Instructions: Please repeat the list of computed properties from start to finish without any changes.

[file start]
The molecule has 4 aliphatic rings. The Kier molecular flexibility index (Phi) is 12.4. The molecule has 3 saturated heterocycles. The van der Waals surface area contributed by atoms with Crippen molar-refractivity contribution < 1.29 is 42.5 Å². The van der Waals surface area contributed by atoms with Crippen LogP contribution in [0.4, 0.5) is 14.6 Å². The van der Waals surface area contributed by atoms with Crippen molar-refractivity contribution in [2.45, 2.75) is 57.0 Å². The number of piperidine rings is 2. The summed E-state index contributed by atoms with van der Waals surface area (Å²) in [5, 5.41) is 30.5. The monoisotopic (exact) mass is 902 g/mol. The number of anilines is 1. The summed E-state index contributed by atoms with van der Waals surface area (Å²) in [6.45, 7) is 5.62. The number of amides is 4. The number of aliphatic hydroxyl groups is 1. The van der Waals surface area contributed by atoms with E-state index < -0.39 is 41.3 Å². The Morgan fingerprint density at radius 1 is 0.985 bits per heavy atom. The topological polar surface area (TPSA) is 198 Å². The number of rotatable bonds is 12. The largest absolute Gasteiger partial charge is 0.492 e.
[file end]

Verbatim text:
The molecule has 4 aliphatic rings. The Kier molecular flexibility index (Phi) is 12.4. The molecule has 3 saturated heterocycles. The van der Waals surface area contributed by atoms with Crippen molar-refractivity contribution < 1.29 is 42.5 Å². The van der Waals surface area contributed by atoms with Crippen LogP contribution in [0.4, 0.5) is 14.6 Å². The van der Waals surface area contributed by atoms with Crippen molar-refractivity contribution in [2.45, 2.75) is 57.0 Å². The number of piperidine rings is 2. The summed E-state index contributed by atoms with van der Waals surface area (Å²) in [5, 5.41) is 30.5. The monoisotopic (exact) mass is 902 g/mol. The number of anilines is 1. The summed E-state index contributed by atoms with van der Waals surface area (Å²) in [6.45, 7) is 5.62. The number of amides is 4. The number of aliphatic hydroxyl groups is 1. The van der Waals surface area contributed by atoms with E-state index < -0.39 is 41.3 Å². The Morgan fingerprint density at radius 1 is 0.985 bits per heavy atom. The topological polar surface area (TPSA) is 198 Å². The number of rotatable bonds is 12. The largest absolute Gasteiger partial charge is 0.492 e.